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The Covenant with Noah


God blessed Noah and his sons, and said to them, “Be fruitful and multiply, and fill the earth. 2The fear and dread of you shall rest on every animal of the earth, and on every bird of the air, on everything that creeps on the ground, and on all the fish of the sea; into your hand they are delivered. 3Every moving thing that lives shall be food for you; and just as I gave you the green plants, I give you everything. 4Only, you shall not eat flesh with its life, that is, its blood. 5For your own lifeblood I will surely require a reckoning: from every animal I will require it and from human beings, each one for the blood of another, I will require a reckoning for human life.


Whoever sheds the blood of a human,

by a human shall that person’s blood be shed;

for in his own image

God made humankind.

7 And you, be fruitful and multiply, abound on the earth and multiply in it.”

8 Then God said to Noah and to his sons with him, 9“As for me, I am establishing my covenant with you and your descendants after you, 10and with every living creature that is with you, the birds, the domestic animals, and every animal of the earth with you, as many as came out of the ark. 11I establish my covenant with you, that never again shall all flesh be cut off by the waters of a flood, and never again shall there be a flood to destroy the earth.” 12God said, “This is the sign of the covenant that I make between me and you and every living creature that is with you, for all future generations: 13I have set my bow in the clouds, and it shall be a sign of the covenant between me and the earth. 14When I bring clouds over the earth and the bow is seen in the clouds, 15I will remember my covenant that is between me and you and every living creature of all flesh; and the waters shall never again become a flood to destroy all flesh. 16When the bow is in the clouds, I will see it and remember the everlasting covenant between God and every living creature of all flesh that is on the earth.” 17God said to Noah, “This is the sign of the covenant that I have established between me and all flesh that is on the earth.”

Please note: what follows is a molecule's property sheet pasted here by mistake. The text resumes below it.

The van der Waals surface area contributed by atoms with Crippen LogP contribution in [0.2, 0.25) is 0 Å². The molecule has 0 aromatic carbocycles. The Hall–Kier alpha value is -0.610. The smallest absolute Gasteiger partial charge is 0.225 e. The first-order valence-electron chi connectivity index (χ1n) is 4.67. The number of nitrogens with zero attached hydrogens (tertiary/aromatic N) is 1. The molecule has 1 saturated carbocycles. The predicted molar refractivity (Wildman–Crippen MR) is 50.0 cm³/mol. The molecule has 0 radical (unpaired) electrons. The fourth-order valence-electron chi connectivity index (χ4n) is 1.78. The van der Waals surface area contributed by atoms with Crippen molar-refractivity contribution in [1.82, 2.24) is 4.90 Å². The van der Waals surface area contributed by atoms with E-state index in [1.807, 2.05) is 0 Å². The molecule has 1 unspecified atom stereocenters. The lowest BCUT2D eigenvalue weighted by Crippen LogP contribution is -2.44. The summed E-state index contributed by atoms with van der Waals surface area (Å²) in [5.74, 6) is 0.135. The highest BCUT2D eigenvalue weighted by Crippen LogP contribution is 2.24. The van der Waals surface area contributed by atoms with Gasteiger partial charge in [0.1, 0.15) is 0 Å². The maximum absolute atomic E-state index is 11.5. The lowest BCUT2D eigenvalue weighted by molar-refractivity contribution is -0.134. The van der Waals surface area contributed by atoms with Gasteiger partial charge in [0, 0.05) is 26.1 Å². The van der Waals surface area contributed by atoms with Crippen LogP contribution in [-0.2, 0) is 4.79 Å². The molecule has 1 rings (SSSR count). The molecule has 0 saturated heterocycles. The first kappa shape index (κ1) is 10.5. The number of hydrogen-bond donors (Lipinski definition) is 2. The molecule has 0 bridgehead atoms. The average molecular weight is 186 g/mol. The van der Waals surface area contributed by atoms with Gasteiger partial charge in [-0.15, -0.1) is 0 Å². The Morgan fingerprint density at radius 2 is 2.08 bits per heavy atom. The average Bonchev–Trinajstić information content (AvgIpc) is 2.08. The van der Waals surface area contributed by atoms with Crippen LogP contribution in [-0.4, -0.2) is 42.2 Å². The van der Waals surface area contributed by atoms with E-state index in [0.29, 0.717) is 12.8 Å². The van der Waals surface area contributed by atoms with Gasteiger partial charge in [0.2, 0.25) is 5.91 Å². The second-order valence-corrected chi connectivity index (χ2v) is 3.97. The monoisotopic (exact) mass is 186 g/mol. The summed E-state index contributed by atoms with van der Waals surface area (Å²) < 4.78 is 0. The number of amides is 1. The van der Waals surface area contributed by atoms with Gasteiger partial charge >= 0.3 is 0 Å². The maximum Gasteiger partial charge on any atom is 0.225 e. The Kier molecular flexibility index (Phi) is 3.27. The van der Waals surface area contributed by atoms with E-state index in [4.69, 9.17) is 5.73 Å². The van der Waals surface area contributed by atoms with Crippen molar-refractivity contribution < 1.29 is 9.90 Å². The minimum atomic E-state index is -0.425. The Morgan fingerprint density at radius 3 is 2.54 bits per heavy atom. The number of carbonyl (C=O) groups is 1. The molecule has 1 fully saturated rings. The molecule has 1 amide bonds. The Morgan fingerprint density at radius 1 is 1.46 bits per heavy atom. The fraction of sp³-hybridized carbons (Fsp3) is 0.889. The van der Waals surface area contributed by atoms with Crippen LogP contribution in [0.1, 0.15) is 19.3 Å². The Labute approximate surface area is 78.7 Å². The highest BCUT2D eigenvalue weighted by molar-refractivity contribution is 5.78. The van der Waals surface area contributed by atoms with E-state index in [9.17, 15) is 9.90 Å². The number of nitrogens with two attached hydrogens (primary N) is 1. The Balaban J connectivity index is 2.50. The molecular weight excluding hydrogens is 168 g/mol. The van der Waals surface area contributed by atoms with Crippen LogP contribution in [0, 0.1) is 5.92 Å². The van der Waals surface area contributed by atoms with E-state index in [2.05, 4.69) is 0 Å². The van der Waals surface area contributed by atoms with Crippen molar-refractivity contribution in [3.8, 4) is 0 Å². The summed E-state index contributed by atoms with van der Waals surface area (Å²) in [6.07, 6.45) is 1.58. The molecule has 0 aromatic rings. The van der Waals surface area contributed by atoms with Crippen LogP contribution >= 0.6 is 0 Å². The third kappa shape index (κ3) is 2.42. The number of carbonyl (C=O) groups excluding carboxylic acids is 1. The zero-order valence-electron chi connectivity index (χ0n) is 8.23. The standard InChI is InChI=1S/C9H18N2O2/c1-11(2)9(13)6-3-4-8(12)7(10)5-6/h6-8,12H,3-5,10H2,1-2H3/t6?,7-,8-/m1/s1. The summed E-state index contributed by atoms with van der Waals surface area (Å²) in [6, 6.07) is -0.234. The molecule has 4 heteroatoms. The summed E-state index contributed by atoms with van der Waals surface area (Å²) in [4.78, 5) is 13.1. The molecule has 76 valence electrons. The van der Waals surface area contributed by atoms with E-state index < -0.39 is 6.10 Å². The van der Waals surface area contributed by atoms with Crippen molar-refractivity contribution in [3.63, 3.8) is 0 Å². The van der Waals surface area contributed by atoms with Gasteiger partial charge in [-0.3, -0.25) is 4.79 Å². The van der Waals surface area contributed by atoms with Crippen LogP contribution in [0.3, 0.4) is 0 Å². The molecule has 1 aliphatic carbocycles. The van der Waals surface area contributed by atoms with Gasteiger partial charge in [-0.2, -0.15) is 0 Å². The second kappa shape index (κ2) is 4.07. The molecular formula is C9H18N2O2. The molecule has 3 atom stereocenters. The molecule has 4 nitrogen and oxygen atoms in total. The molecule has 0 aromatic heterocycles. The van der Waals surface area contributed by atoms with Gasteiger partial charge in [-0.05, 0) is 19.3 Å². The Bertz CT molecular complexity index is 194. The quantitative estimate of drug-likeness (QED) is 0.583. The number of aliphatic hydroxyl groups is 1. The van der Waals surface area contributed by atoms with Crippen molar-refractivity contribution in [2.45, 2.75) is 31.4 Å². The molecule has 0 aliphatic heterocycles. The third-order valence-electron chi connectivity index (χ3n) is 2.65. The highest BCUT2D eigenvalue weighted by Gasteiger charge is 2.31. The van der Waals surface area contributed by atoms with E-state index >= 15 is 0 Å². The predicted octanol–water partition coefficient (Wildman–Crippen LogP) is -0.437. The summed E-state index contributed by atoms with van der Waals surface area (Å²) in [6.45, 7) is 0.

Noah and His Sons

18 The sons of Noah who went out of the ark were Shem, Ham, and Japheth. Ham was the father of Canaan. 19These three were the sons of Noah; and from these the whole earth was peopled.

20 Noah, a man of the soil, was the first to plant a vineyard. 21He drank some of the wine and became drunk, and he lay uncovered in his tent. 22And Ham, the father of Canaan, saw the nakedness of his father, and told his two brothers outside. 23Then Shem and Japheth took a garment, laid it on both their shoulders, and walked backward and covered the nakedness of their father; their faces were turned away, and they did not see their father’s nakedness. 24When Noah awoke from his wine and knew what his youngest son had done to him, 25he said,

“Cursed be Canaan;

lowest of slaves shall he be to his brothers.”

26 He also said,

“Blessed by the L ord my God be Shem;

and let Canaan be his slave.


May God make space for Japheth,

and let him live in the tents of Shem;

and let Canaan be his slave.”

28 After the flood Noah lived three hundred fifty years. 29All the days of Noah were nine hundred fifty years; and he died.

25. Cursed be Canaan298298     It has been remarked by Bishop Lowth, that nearly all the indications of future events in the Holy Scriptures are announced in verse and in numbers. — Prael. 2 We have here a remarkable instance of this peculiarity. The following is a translation of Bishop Lowth’s version of Noah’s prediction: —
   Cursed be Canaan!
A servant of servants he shall be to his brethren.
Blessed be Jehovah, the God of Shem!
And let Canaan be their servant.
May God enlarge Japheth,
And may he dwell in the tents of Shem;
And let Canaan be their servant.
Prael. 4

   The adoption of some differences of reading has been suggested by later critics. It has been especially observed, that the first hemistich is a broken or short line, and does not correspond with the next in length or rhyme. And on the authority of the Arabic version, (see Walton’s Polyglott,) many learned men would thus fill up the line —

   “Cursed be Ham, the father of Canaan.”

   They would also, on the same authority, alter the fourth and sixth lines, by inserting the word “father,” thus —

   “And let the father of Canaan be their servant.”

   Yet such alterations are not lightly to be made in the sacred text; and it seems highly probable, that the addition in the Arabic version was intended for nothing more originally than a paraphrase to explain the translator’s view of the passage. The reader is referred to Caunter on the Poetry of the Pentateuch, for further information respecting the poetical character of these verses; and to Bishop Newton’s Dissertations, No. I., for its prophetical application. Some excellent remarks, of a practical kind, will be found in Bishop Hall’s contemplations. — Ed.